“It’s a very significant number,” he said. “It’s about as high as we get as far as certainty goes.”
Genetic genealogy has been pioneered as a law enforcement tool in recent years to solve cold cases, beginning with the so-called Bear Brook murders in New Hampshire and the crimes of the Golden State Killer in California. But consumers’ privacy concerns have prompted companies like GEDmatch to repeatedly tweak their policies for working with law enforcement agencies.
Giese’s name didn’t appear in previous reports from the investigation into Marsi’s death, Spokane police Capt. Brad Arleth said during a news conference Wednesday. It’s unclear if Giese knew Marsi, or if he had been at the house party where she was last seen alive.
“He had a very minor criminal background here,” Arleth said. “The database shows one arrest for, I think, a marijuana possession charge just a few months before the car crash that killed him.”
Marsi was born on Oct. 28, 1972. At 12 years old, she lived with her parents and four sisters at 1718 E. Third Ave. She was in the sixth grade at nearby Grant Elementary School.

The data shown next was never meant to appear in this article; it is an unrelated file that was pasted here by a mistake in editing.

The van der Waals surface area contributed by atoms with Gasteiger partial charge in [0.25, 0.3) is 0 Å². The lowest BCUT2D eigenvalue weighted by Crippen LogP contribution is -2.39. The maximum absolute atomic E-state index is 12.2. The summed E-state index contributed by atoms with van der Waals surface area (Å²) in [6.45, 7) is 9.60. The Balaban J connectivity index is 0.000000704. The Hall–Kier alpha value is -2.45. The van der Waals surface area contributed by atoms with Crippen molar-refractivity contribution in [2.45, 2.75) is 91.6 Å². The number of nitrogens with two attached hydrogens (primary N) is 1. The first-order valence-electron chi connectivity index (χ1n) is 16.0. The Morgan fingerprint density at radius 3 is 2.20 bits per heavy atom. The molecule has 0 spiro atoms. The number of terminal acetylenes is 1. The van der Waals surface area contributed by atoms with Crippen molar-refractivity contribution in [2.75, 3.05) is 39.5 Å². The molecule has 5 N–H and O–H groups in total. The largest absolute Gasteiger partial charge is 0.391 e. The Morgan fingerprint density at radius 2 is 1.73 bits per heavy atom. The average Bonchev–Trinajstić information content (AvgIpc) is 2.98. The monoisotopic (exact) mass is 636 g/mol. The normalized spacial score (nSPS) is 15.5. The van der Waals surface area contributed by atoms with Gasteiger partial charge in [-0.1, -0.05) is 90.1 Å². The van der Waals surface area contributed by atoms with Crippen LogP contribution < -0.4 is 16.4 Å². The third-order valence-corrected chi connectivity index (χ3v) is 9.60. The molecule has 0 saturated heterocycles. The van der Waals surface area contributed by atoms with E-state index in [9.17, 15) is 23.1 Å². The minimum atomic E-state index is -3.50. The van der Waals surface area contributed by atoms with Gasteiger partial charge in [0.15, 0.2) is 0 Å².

Police say she ran away from home at about 7 p.m. that Saturday in August 1985, wearing a lilac-colored dress and some new shoes she had just purchased with her allowance.
“It was the first time she bought a new outfit,” one of Marsi’s sisters, Donna Vanzant, told KHQ in an interview last year. “And she was proud of herself because we never got to really do stuff like that. We lived in a strict family.”
Vanzant said Marsi ran away because her father had made some hurtful comments about her outfit and appearance.
“She was hurt more than anything,” Vanzant said. “She gave my mom a hug and said ‘I love you,’ and that was the last I seen her.”
Their mother called police and reported Marsi as a runaway on the afternoon of Sunday, Aug. 4. Police say Marsi was last seen at about 10 that night at a party at 1125 E. Newark Ave.
Monday morning brought a horrific discovery: The owner of a towing yard at 811 E. Pacific Ave. found her body under a rusty boom truck. She was still wearing her lilac dress. At the time, Giese lived about 2 miles east of the crime scene at 3908 E. Second Ave.